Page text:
I have made a flying visit to Mackay to finalize business and catch up with family and my new nephewwhile and Cam has already started work in the Philippines.

I have been packing the boat and putting our belongings into storage in Mackay with my Mum ,and storing even more belongings with Cams Mum. Is this what mothers do. One day I guess I will do the same for my kids.

Cam arrived back in Australia to move Dream Weaver from Dockside Marina to Manly. Dream Weaver is listed for sale with East Coast Marina and Manly Marina is more convienent for them should a buyer be interested. Also it is safer than leaving her at Dockside. Since we have been berthed at Dockside we have saved boats from damage after they have broken their ropes or busted their fenders from wash from the City Cats. Such is our concern, Cam has started a website Dockside submissions, giving people a chance to voice their concerns on a forum and

allowing them to have a united voice to bring about change instead of standing alone and being swept under the carpet.
We have left Dream Weaver with basic provisions so when we return to Australia for visits we can eat and sleep on her with no trouble.

In the days before leaving I had a media project to finalize. I have had to learn a new program to use for editing, and problem after problem arose. The day before flying to Manila, I finished the project and mailed the DVD. What a relief.
I have sold my purple ford Festiva. I stepped out of my little faithful car and handed over the keys to the next door neighbouring boat at Dockside. It was a sad moment, I have had her for 12 years and she never missed a beat, but time is slowing her down and a little more TLC is needed.
We hired a car for our last day in Brisbane to deliver the items of storage to the family farm and also collect my daughter to spend an few hours with her. I wanted to cuddle her and tuck her safely away. To a 14 year old this is definitely not cool. She is about boys, bebo, fashion and friends. Mums come way down the list. On a positive note this reassures me she is coping with what life throws at her in the best way she can. She is not so different to other 14 year olds.
We rose at 4am to catch our plane and finish our last minute packing. On flying out of Brisbane I was still finalizing things in my mind.
Our next adventure is about to begin.

Saturday, April 11, 2009

Cairns to Gladstone

We had been ready to sail for at least a week and a half but due to the low pressure system onway, we had to wait …..and wait…. and wait….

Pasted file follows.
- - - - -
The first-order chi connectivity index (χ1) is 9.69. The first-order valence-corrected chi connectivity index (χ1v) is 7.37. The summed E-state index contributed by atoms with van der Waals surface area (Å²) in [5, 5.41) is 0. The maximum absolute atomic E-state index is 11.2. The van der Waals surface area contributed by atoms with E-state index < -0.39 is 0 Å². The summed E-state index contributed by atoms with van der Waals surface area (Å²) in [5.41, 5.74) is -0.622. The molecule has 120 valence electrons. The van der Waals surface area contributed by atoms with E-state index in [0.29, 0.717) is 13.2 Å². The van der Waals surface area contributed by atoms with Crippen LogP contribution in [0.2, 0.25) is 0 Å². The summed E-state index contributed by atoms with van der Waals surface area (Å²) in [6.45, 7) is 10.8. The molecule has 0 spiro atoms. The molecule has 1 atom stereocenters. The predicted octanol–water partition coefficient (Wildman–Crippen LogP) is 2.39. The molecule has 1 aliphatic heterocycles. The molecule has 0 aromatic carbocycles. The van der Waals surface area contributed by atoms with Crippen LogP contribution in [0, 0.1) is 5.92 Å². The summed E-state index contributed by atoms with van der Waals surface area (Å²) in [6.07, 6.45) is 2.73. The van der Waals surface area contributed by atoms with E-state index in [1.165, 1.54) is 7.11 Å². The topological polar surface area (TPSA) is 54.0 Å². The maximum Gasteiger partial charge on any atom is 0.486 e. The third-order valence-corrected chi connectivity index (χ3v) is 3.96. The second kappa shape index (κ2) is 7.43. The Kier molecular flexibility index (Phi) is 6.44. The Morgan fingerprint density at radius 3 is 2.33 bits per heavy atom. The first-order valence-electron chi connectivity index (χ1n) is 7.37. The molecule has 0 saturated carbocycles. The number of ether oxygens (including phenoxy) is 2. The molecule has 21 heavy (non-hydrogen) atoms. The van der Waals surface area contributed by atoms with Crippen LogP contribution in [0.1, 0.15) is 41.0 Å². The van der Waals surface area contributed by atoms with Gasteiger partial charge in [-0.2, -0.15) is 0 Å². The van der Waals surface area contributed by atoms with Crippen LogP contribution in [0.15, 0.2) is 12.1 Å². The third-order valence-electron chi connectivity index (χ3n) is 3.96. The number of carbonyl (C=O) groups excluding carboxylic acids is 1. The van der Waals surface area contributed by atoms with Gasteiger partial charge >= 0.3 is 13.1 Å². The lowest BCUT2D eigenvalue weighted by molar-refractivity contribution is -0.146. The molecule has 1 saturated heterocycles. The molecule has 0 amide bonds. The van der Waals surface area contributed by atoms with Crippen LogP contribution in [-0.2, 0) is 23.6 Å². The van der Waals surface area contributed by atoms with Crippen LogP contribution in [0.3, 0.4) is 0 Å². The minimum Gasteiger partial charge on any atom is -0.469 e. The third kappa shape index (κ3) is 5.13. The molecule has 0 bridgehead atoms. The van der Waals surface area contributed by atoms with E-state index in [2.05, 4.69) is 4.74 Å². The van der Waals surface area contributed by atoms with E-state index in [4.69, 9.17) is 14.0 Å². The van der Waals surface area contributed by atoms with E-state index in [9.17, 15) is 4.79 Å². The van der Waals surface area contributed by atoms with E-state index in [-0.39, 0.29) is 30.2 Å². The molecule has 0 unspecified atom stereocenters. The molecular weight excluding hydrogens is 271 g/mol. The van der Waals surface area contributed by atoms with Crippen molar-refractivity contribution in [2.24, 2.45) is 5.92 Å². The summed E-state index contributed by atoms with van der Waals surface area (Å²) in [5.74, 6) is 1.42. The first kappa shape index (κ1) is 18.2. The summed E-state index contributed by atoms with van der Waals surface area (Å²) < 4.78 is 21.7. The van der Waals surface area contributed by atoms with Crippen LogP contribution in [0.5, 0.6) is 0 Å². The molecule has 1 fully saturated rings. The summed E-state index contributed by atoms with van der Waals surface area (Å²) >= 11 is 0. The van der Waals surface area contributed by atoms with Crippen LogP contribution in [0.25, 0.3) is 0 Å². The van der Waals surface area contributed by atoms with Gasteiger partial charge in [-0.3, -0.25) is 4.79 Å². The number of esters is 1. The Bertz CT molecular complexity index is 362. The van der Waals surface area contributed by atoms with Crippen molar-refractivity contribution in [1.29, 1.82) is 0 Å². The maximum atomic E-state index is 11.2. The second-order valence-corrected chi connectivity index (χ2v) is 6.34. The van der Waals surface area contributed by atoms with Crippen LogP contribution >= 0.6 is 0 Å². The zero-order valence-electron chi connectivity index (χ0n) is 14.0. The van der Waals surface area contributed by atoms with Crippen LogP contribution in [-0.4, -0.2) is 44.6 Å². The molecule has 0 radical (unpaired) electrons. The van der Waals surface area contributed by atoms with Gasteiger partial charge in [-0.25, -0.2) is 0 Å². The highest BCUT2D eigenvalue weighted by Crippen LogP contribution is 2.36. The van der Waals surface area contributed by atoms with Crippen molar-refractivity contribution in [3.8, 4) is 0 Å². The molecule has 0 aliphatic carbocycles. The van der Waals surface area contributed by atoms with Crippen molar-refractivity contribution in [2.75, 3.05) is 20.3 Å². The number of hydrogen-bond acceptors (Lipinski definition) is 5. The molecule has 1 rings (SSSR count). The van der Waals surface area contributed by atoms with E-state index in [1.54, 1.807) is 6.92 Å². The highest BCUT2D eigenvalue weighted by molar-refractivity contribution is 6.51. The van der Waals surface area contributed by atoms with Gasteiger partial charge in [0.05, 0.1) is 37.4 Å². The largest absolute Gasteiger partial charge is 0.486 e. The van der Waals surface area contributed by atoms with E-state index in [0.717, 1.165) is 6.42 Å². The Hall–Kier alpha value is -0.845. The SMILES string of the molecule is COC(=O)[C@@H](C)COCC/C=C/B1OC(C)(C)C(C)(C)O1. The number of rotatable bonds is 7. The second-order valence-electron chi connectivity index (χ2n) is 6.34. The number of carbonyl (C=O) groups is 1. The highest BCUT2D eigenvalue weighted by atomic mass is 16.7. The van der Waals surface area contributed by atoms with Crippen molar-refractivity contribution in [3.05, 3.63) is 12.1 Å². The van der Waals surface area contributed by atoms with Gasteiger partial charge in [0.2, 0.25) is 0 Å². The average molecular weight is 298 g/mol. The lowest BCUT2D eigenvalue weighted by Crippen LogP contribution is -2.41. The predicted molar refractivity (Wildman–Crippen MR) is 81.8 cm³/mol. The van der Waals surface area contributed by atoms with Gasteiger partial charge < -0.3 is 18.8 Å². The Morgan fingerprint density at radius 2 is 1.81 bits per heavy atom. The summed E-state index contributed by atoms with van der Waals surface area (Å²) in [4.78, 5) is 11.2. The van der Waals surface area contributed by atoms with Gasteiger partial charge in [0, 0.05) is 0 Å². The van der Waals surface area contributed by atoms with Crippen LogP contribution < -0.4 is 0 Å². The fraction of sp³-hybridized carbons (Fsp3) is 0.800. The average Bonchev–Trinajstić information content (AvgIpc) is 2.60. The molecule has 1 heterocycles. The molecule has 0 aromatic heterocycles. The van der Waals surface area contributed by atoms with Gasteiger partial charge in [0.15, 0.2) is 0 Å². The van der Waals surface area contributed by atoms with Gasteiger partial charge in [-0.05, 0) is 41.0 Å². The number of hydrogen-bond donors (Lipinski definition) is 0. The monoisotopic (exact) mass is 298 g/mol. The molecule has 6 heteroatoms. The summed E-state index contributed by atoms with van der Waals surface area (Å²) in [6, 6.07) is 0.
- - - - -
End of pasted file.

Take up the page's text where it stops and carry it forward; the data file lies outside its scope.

We now have cyclone Hamish to contend with. It’s about time they gave a cyclone a male name. The joke at the marina is at least it will be predictable.

Sunday 8th March 09 dawned with blue skies and not a breath of air. We had said our goodbyes to friends around the marina the day before, so all we had to do was throw off the ropes and sail

Negotiating the sand bar at the mouth of Moon Creek, in which Blue Water Marina is built, we exited on high tide and turned starboard into Yorkeys Knob Marina for fuel. Pulling into the fuel pontoon at Yorkeys Knob was the most relaxed and finely executed piece of work in our 3 years of sailing (this was where Dream Weaver1 was purchased 8 years before so maybe she knew her way around).

We had a favourable tide, a long straight run onto the fuel pontoon and for once I could step down, and not have to scramble up to tie the springer rope while Cam manoeuvred Dream Weaver alongside the fuel bowser.

Over the years we have had some questionable wharfs and some terribly rude people to navigate whilst in the pursuit of fuel.

Some wharfs were so high I couldn’t reach the walkway to tie up, while others were so busy with large ships we would breathe in and hold our breath while manoeuvring into the small space allocated for us to gain access to the diesel hose.

Sitting behind the rock wall at Yorkeys Knob on the fuel pontoon, it is hard to imagine that 2 days ago we were all on cyclone alert.

The first 2 rows of boats in Yorkeys Knob had to be moved to another creek, sheltering from the onslaught of the open seas. Today there is only a gentle swell and no breeze and it was quickly becoming quite warm.

We amused ourselves by watching the locals fishing. A small girl was pulling in Grunter to the envy of the more seasoned fisherman while the boat ramp was starting to look like Central railway station. With the beautiful weather and one day left of the weekend, boats were heading out to the reef for fishing and pleasure cruises. Outside the wall a few yachts were attempting to sail but at this point we only had about 2-3 knots of breeze from the east.

After leaving Yorkeys Knob we motor sailed to Fitzroy Island with the intention of diving on the prop to make sure we had no debris growing on it. Whilst we had tide assist, we were making 6.5 knots. Deciding all was well we continued further south with no particular anchorage in mind sailing by the motto of make haste while the sun is shining and the winds are favourable.